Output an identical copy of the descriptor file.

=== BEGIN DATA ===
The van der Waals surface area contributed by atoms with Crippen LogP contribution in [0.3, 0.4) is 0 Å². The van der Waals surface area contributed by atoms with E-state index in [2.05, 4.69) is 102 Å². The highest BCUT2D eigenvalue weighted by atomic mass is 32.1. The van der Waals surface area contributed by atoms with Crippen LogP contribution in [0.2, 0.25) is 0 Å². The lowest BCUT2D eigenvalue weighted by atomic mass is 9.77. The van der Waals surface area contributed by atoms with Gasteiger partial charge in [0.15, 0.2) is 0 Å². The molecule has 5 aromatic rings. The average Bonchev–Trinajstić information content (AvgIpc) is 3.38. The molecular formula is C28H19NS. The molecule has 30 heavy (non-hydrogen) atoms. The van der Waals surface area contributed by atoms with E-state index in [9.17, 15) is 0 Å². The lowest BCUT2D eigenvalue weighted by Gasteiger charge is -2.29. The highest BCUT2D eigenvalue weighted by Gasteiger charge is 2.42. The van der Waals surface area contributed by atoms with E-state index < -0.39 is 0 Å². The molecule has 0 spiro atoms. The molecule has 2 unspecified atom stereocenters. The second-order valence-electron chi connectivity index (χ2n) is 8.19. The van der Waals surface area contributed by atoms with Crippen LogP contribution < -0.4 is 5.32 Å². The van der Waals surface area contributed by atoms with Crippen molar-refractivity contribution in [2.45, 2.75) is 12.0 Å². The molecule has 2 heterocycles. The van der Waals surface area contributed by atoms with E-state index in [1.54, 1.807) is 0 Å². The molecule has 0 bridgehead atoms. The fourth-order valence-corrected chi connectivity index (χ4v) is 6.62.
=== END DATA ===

The van der Waals surface area contributed by atoms with Crippen LogP contribution in [0.3, 0.4) is 0 Å². The van der Waals surface area contributed by atoms with E-state index in [2.05, 4.69) is 102 Å². The highest BCUT2D eigenvalue weighted by atomic mass is 32.1. The van der Waals surface area contributed by atoms with Crippen LogP contribution in [0.2, 0.25) is 0 Å². The lowest BCUT2D eigenvalue weighted by atomic mass is 9.77. The van der Waals surface area contributed by atoms with Gasteiger partial charge in [0.15, 0.2) is 0 Å². The molecule has 5 aromatic rings. The average Bonchev–Trinajstić information content (AvgIpc) is 3.38. The molecular formula is C28H19NS. The molecule has 30 heavy (non-hydrogen) atoms. The van der Waals surface area contributed by atoms with E-state index in [9.17, 15) is 0 Å². The lowest BCUT2D eigenvalue weighted by Gasteiger charge is -2.29. The highest BCUT2D eigenvalue weighted by Gasteiger charge is 2.42. The van der Waals surface area contributed by atoms with E-state index < -0.39 is 0 Å². The molecule has 0 spiro atoms. The molecule has 2 unspecified atom stereocenters. The second-order valence-electron chi connectivity index (χ2n) is 8.19. The van der Waals surface area contributed by atoms with Crippen LogP contribution < -0.4 is 5.32 Å². The van der Waals surface area contributed by atoms with Crippen molar-refractivity contribution in [2.45, 2.75) is 12.0 Å². The molecule has 2 heterocycles. The van der Waals surface area contributed by atoms with E-state index in [1.54, 1.807) is 0 Å². The molecule has 0 bridgehead atoms. The fourth-order valence-corrected chi connectivity index (χ4v) is 6.62.